But doomsday sayers should be careful about speculation on this one. If the star does go super-nova, Earth will be showered with harmless particles, according to Carter. “They will flood through the Earth and bizarrely enough, even though the supernova we see visually will light up the night sky, 99 per cent of the energy in the supernova is released in these particles that will come through our bodies and through the Earth with absolutely no harm whatsoever,” he told news.com.au.

In fact, a neutrino shower could be beneficial to Earth. According to Carter this “star stuff” makes up the universe. “It literally makes things like gold, silver - all the heavy elements - even things like uranium….a star like Betelgeuse is instantly forming for us all sorts of heavy elements and atoms that our own Earth and our own bodies have from long past supernovi,” said Carter.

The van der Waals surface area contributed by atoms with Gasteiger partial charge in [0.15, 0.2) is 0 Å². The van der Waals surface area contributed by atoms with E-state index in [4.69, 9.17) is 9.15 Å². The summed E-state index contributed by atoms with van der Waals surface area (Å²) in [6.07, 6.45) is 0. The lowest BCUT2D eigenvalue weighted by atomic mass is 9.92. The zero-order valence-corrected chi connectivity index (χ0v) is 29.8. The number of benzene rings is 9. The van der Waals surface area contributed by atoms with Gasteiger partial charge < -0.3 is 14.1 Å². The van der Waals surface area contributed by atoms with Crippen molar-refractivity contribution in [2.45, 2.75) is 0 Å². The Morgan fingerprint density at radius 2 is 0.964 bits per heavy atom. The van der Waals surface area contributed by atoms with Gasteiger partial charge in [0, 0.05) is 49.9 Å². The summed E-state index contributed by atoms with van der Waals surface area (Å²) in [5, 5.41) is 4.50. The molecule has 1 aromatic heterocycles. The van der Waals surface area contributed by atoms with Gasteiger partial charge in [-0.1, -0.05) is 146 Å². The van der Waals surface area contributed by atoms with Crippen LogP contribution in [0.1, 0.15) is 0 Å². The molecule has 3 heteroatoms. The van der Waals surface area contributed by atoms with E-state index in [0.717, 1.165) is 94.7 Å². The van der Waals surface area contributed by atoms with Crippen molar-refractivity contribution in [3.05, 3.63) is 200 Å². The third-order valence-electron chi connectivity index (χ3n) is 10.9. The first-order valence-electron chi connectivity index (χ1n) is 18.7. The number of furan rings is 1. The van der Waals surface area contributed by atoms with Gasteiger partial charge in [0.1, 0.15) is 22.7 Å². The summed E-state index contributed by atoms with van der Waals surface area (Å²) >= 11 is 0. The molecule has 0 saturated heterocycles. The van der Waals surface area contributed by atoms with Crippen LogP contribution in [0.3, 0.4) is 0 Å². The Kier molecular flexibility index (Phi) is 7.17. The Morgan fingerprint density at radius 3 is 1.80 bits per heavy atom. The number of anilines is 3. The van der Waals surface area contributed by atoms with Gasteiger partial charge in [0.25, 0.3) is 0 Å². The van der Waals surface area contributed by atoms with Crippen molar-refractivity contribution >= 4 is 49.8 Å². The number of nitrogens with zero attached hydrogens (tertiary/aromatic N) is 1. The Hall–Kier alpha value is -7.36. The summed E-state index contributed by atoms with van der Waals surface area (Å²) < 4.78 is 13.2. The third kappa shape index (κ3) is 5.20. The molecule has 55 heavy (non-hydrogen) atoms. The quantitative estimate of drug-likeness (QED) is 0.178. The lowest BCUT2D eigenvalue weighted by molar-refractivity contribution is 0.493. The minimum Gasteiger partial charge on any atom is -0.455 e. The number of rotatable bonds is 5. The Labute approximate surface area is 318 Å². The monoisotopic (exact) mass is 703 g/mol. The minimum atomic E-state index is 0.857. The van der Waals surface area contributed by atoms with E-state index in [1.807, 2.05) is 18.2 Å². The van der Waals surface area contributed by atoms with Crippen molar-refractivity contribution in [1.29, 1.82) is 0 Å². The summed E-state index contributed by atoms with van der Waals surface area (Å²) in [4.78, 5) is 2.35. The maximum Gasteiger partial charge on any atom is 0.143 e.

UPDATE: To clarify, the news.com.au article does not say a neutrino shower could be beneficial to Earth, but implies a supernova could be beneficial, stating, “Far from being a sign of the apocalypse, according to Dr Carter the supernova will provide Earth with elements necessary for survival and continuity.”

UPDATE II: In a follow-up piece on news.com.au, Dr. Carter stressed that there is no way of knowing when the star may go supernova. U.S. astronomer Phil Plait added, “Betelgeuse might go up tonight, or it might not be for 100,000 years. We’re just not sure.”

Scientists have found the biggest and oldest reservoir of water ever—so large and so old, it’s almost impossible to describe.

The water is out in space, a place we used to think of as desolate and desert dry, but it’s turning out to be pretty lush.